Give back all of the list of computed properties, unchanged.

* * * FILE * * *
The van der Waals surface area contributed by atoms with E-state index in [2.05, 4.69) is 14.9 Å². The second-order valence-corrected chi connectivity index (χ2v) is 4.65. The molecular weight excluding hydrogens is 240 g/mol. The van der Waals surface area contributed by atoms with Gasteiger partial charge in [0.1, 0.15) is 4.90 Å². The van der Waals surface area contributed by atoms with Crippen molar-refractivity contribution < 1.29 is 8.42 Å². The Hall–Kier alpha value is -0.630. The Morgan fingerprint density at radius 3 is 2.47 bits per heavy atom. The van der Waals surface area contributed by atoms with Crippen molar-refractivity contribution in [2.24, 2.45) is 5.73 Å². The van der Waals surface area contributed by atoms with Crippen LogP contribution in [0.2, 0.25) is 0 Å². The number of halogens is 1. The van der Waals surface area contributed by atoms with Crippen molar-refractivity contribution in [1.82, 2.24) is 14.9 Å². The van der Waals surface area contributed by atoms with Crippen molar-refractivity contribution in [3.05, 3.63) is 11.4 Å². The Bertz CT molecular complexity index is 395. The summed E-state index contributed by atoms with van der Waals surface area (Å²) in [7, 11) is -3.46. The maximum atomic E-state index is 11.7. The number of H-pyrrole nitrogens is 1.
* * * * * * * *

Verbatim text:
The van der Waals surface area contributed by atoms with E-state index in [2.05, 4.69) is 14.9 Å². The second-order valence-corrected chi connectivity index (χ2v) is 4.65. The molecular weight excluding hydrogens is 240 g/mol. The van der Waals surface area contributed by atoms with Gasteiger partial charge in [0.1, 0.15) is 4.90 Å². The van der Waals surface area contributed by atoms with Crippen molar-refractivity contribution < 1.29 is 8.42 Å². The Hall–Kier alpha value is -0.630. The Morgan fingerprint density at radius 3 is 2.47 bits per heavy atom. The van der Waals surface area contributed by atoms with Crippen molar-refractivity contribution in [2.24, 2.45) is 5.73 Å². The van der Waals surface area contributed by atoms with Crippen LogP contribution in [0.2, 0.25) is 0 Å². The number of halogens is 1. The van der Waals surface area contributed by atoms with Crippen molar-refractivity contribution in [1.82, 2.24) is 14.9 Å². The van der Waals surface area contributed by atoms with Crippen molar-refractivity contribution in [3.05, 3.63) is 11.4 Å². The Bertz CT molecular complexity index is 395. The summed E-state index contributed by atoms with van der Waals surface area (Å²) in [7, 11) is -3.46. The maximum atomic E-state index is 11.7. The number of H-pyrrole nitrogens is 1.